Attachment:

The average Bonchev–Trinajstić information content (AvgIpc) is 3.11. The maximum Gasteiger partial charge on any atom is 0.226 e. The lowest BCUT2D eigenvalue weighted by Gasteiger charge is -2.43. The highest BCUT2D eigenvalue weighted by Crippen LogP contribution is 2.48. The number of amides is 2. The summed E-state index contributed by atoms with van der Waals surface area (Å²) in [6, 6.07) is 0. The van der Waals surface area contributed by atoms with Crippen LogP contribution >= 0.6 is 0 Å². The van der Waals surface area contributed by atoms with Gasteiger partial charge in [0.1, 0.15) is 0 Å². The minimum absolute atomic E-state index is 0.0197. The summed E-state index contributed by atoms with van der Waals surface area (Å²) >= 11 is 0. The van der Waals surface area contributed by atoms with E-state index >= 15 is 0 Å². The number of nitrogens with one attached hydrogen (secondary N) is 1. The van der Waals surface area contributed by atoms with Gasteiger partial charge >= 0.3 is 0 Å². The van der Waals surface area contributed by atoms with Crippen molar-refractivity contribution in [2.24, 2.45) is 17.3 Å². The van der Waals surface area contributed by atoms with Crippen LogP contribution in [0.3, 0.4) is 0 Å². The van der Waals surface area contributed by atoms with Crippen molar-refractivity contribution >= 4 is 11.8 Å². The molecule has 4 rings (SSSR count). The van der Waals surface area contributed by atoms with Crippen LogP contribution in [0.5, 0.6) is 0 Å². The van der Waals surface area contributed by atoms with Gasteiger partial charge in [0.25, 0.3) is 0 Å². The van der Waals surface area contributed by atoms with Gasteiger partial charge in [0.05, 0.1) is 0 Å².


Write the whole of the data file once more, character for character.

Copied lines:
The average Bonchev–Trinajstić information content (AvgIpc) is 3.11. The maximum Gasteiger partial charge on any atom is 0.226 e. The lowest BCUT2D eigenvalue weighted by Gasteiger charge is -2.43. The highest BCUT2D eigenvalue weighted by Crippen LogP contribution is 2.48. The number of amides is 2. The summed E-state index contributed by atoms with van der Waals surface area (Å²) in [6, 6.07) is 0. The van der Waals surface area contributed by atoms with Crippen LogP contribution >= 0.6 is 0 Å². The van der Waals surface area contributed by atoms with Gasteiger partial charge in [0.1, 0.15) is 0 Å². The minimum absolute atomic E-state index is 0.0197. The summed E-state index contributed by atoms with van der Waals surface area (Å²) >= 11 is 0. The van der Waals surface area contributed by atoms with E-state index >= 15 is 0 Å². The number of nitrogens with one attached hydrogen (secondary N) is 1. The van der Waals surface area contributed by atoms with Gasteiger partial charge >= 0.3 is 0 Å². The van der Waals surface area contributed by atoms with Crippen molar-refractivity contribution in [2.24, 2.45) is 17.3 Å². The van der Waals surface area contributed by atoms with Crippen LogP contribution in [0.3, 0.4) is 0 Å². The van der Waals surface area contributed by atoms with Crippen molar-refractivity contribution >= 4 is 11.8 Å². The molecule has 4 rings (SSSR count). The van der Waals surface area contributed by atoms with Crippen LogP contribution in [0.5, 0.6) is 0 Å². The van der Waals surface area contributed by atoms with Gasteiger partial charge in [0.25, 0.3) is 0 Å². The van der Waals surface area contributed by atoms with Gasteiger partial charge in [0.05, 0.1) is 0 Å².